July 25, 2014

Flawed, Imperfect, Emotional…but Alive. ~ Danielle Vinson


Do I do yoga “every damn day”?

Not quite, but that doesn’t mean I don’t think about it. Sometimes, the most yoga I do in a day is a couple conscious forward folds while picking up my son’s toys off the floor, but you know what? It still counts.

Want to know why? Because any time I take a moment to tune my awareness inward, to consciously do something to serve my self, it’s still a body-mind-soul experience.

There’s an incessant voice in my head that gives me all sorts of ideas. It’s a good voice—a real problem solver. It’s the voice that is constantly chattering to-do lists, convincing me the latest and greatest ideas will be the key to making my life less stressful, more productive, less busy, or more enjoyable.

The only bone I have to pick with that voice is that it lives for the future. As a person who copes with Generalized Anxiety Disorder, living in the future can often trigger unnecessary panic, stress and worry. Yoga is my therapy of choice. It brings me back to the present moment, it keeps me going, and it helps me redirect my focus to the truth and reality of any given moment.

Sometimes my reality is that I hold the power to reorganize priorities and manage my time better. Life feels good when I am conscious and open with myself. It’s in that zone, that element of honesty, that I grow. Being truthful with oneself is one of the most powerful attributes one can possess. It’s not always pretty,there have been many struggles with being in this zone.

This is the place where I have acknowledged my wrong doings, my bad attitudes, my poor communication. This is the place I feel most human. Flawed, imperfect, emotional, but alive. With these moments come such impactful leaps of humility that inspire me to apologize, have a better attitude, and think a few seconds longer before I speak.

{Relative quote off the top of my head: “Be impeccable with your word,” one of the Four Agreements written by Don Miguel Ruiz. Wise beyond measure.}

Sometimes my reality is that I have zero control over the situation. It is this place that I struggle so deeply with. I can’t control my son’s ear-drum shattering screaming phase. I can’t change a mistake that was already made with work. I can’t make someone like me as a person. I can’t change my family. I can’t force someone not to flake on plans. I can’t take away illness or pain.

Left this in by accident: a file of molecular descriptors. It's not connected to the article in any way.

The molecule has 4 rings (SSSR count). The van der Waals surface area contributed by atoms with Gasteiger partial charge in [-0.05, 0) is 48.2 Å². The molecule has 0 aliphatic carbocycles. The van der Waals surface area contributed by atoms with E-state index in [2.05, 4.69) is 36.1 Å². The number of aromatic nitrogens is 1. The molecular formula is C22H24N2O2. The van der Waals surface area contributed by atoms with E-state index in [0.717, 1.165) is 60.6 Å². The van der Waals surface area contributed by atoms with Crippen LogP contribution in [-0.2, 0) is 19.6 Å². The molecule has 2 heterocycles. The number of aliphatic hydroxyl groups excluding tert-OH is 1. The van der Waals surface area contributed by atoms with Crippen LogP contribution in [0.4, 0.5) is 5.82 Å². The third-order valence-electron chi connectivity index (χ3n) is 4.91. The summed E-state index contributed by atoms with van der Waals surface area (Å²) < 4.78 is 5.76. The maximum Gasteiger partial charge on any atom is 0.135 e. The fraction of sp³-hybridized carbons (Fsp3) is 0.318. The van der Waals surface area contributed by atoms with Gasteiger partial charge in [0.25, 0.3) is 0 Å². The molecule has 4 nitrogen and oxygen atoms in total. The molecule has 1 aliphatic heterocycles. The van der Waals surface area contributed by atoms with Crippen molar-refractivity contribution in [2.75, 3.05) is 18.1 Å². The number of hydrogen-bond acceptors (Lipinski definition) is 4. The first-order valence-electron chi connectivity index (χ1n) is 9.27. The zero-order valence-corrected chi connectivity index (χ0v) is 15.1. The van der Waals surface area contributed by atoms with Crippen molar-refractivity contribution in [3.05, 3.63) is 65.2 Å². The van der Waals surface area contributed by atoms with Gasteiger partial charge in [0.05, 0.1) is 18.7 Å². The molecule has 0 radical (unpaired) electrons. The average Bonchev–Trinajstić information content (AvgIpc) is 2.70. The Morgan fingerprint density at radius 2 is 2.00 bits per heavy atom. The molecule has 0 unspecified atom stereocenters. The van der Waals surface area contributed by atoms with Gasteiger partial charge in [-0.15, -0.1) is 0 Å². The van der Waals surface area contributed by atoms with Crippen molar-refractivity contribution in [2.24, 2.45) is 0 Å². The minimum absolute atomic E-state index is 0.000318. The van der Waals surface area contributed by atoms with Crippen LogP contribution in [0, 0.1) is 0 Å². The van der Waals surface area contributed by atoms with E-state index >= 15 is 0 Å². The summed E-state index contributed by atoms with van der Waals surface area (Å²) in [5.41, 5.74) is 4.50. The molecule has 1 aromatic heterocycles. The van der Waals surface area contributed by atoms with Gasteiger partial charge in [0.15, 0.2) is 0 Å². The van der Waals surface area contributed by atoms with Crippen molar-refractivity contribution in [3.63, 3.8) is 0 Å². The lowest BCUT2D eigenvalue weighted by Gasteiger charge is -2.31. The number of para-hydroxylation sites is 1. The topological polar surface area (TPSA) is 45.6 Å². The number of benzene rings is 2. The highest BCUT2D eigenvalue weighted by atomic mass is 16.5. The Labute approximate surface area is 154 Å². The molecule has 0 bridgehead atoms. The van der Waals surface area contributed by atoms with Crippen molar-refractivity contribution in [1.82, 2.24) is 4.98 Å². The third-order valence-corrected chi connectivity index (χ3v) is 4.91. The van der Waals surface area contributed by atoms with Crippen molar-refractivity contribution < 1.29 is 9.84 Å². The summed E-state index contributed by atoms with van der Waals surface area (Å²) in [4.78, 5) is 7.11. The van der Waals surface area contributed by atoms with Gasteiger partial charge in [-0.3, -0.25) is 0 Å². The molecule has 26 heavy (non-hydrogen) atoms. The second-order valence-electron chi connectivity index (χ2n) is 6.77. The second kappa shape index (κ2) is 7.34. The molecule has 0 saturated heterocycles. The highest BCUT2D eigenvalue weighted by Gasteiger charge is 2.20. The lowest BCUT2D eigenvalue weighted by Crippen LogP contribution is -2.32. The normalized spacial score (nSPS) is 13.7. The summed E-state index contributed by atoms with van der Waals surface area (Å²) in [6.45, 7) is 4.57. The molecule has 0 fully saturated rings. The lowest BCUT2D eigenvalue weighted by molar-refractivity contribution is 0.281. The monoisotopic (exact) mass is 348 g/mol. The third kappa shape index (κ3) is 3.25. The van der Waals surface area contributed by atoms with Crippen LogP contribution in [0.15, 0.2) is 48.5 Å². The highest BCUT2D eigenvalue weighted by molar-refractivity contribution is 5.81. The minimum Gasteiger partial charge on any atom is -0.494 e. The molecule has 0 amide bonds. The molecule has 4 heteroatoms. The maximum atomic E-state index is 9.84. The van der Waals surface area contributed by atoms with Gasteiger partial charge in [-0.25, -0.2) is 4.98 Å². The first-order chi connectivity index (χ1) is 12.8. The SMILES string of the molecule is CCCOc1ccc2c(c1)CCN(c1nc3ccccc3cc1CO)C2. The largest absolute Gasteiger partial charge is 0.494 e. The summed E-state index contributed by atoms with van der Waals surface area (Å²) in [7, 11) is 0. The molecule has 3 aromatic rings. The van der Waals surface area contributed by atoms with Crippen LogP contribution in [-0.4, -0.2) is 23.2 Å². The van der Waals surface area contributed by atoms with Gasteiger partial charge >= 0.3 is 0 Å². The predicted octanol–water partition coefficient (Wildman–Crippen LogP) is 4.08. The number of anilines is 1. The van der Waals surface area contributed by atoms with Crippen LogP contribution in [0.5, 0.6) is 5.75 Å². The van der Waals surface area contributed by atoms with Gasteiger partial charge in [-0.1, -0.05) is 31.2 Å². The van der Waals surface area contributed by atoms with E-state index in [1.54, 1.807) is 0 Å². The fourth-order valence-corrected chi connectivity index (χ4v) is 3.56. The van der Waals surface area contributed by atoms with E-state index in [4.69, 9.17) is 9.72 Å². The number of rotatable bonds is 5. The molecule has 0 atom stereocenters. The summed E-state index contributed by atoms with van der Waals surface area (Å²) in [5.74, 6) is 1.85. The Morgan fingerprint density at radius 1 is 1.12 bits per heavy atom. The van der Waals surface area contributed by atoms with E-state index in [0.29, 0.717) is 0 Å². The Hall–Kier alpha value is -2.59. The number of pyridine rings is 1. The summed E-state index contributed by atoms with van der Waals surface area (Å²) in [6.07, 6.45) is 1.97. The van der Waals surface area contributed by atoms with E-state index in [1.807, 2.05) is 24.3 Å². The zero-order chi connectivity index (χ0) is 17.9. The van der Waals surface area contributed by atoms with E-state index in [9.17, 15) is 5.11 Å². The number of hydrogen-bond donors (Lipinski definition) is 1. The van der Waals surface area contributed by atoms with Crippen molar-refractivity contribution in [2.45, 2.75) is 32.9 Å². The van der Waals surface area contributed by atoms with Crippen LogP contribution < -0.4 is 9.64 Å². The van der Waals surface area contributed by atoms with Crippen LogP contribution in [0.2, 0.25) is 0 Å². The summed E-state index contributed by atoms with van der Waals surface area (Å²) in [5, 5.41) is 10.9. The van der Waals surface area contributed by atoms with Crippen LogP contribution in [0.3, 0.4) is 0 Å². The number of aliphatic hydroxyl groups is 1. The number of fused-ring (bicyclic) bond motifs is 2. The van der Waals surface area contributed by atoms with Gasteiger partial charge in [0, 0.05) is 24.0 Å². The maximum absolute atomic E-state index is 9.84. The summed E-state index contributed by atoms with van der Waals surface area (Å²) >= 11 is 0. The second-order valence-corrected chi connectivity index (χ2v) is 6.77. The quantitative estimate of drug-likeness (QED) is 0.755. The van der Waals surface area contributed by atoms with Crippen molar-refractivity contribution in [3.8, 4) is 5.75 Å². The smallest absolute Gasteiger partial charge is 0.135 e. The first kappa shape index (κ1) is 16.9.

That’s a lot of can’ts. I don’t like that word. I don’t think many people do. But it is still prevalent, and it can cause a lot of stress, anxiety and grief. When I’m in this zone, it initially feels overwhelmingly dark and disparaging. Feeling out of control is where most, if not all, of my anxiety stems. This place offers growth too, although it can be a bit more abstract and difficult to attain.

Sometimes all this moment gives me is a chance to recollect my marbles and be the faintest bit more calm. And that’s okay. That’s awesome, even. The ability to have a little bit more patience than you did moments before can be a powerful stride in your own happiness. It is in this space where I have learned to forgive myself for mistakes (these particular moments slingshot me into the other place, because once I forgive myself I can support myself in making an effort to avoid that mistake again…something I have some control over).

This space brings up immense pain; this is where my tears live. It’s as though this awareness of reality can exist as both asylum and dismissal. Sometimes the only remedy that relieves the pain is to forfeit the idyllic dreaming for things to be better or different, and just sit in the moment with unconditional acceptance for what everything is and is not.

We all have a million things we could be thinking about or doing, but it’s important to let the “we” take a rest so the “I” can return to neutral, evolve, and grow from the experiences of life. Sometimes, in these moments, you have to take yourself in your arms and hug your heart and soul ever so tightly and remind yourself that you are not the assumed opinions of others, you are not your loved ones’ problems, you are not your misgivings or flaws, and you are not your past.

I allow myself this practice of feeling it all. Before I know it I can smile again. The stress fades, I can breathe a little easier, work more efficiently, love on my boy a little more, be more present in my relationship with my husband, and empathize with my family and friends.

I realize what’s truly important, what can wait, and what doesn’t deserve my energy. And it is because of all of this that my hope for our planet is reinforced, and my love, compassion, acceptance and tolerance for everything on it deepens.

And, that is why I do yoga. <3



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Editor: Travis May

Photo: Wiki Commons

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